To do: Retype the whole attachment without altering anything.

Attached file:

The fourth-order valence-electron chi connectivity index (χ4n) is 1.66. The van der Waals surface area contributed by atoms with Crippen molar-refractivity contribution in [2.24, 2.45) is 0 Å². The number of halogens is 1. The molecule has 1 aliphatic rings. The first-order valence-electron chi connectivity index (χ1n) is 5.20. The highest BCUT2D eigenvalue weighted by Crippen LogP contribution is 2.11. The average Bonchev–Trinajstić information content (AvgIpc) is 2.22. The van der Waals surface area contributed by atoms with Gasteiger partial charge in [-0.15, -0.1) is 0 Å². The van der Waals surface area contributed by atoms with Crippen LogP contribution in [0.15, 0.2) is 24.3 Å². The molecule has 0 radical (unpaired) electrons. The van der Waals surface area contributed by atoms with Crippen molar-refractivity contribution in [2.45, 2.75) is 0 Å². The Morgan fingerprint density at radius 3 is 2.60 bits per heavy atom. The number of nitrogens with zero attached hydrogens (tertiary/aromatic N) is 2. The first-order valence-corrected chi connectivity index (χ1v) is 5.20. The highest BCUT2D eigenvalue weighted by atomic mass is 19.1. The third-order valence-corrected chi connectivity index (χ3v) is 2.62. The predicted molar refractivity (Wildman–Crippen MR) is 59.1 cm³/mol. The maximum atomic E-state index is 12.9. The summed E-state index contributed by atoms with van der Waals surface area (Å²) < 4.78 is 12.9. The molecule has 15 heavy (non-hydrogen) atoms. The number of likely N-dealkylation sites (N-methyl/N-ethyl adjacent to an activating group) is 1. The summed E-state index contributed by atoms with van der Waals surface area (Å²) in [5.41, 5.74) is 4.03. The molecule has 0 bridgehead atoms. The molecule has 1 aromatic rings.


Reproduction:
The fourth-order valence-electron chi connectivity index (χ4n) is 1.66. The van der Waals surface area contributed by atoms with Crippen molar-refractivity contribution in [2.24, 2.45) is 0 Å². The number of halogens is 1. The molecule has 1 aliphatic rings. The first-order valence-electron chi connectivity index (χ1n) is 5.20. The highest BCUT2D eigenvalue weighted by Crippen LogP contribution is 2.11. The average Bonchev–Trinajstić information content (AvgIpc) is 2.22. The van der Waals surface area contributed by atoms with Gasteiger partial charge in [-0.15, -0.1) is 0 Å². The van der Waals surface area contributed by atoms with Crippen LogP contribution in [0.15, 0.2) is 24.3 Å². The molecule has 0 radical (unpaired) electrons. The van der Waals surface area contributed by atoms with Crippen molar-refractivity contribution in [2.45, 2.75) is 0 Å². The Morgan fingerprint density at radius 3 is 2.60 bits per heavy atom. The number of nitrogens with zero attached hydrogens (tertiary/aromatic N) is 2. The first-order valence-corrected chi connectivity index (χ1v) is 5.20. The highest BCUT2D eigenvalue weighted by atomic mass is 19.1. The third-order valence-corrected chi connectivity index (χ3v) is 2.62. The predicted molar refractivity (Wildman–Crippen MR) is 59.1 cm³/mol. The maximum atomic E-state index is 12.9. The summed E-state index contributed by atoms with van der Waals surface area (Å²) < 4.78 is 12.9. The molecule has 15 heavy (non-hydrogen) atoms. The number of likely N-dealkylation sites (N-methyl/N-ethyl adjacent to an activating group) is 1. The summed E-state index contributed by atoms with van der Waals surface area (Å²) in [5.41, 5.74) is 4.03. The molecule has 0 bridgehead atoms. The molecule has 1 aromatic rings.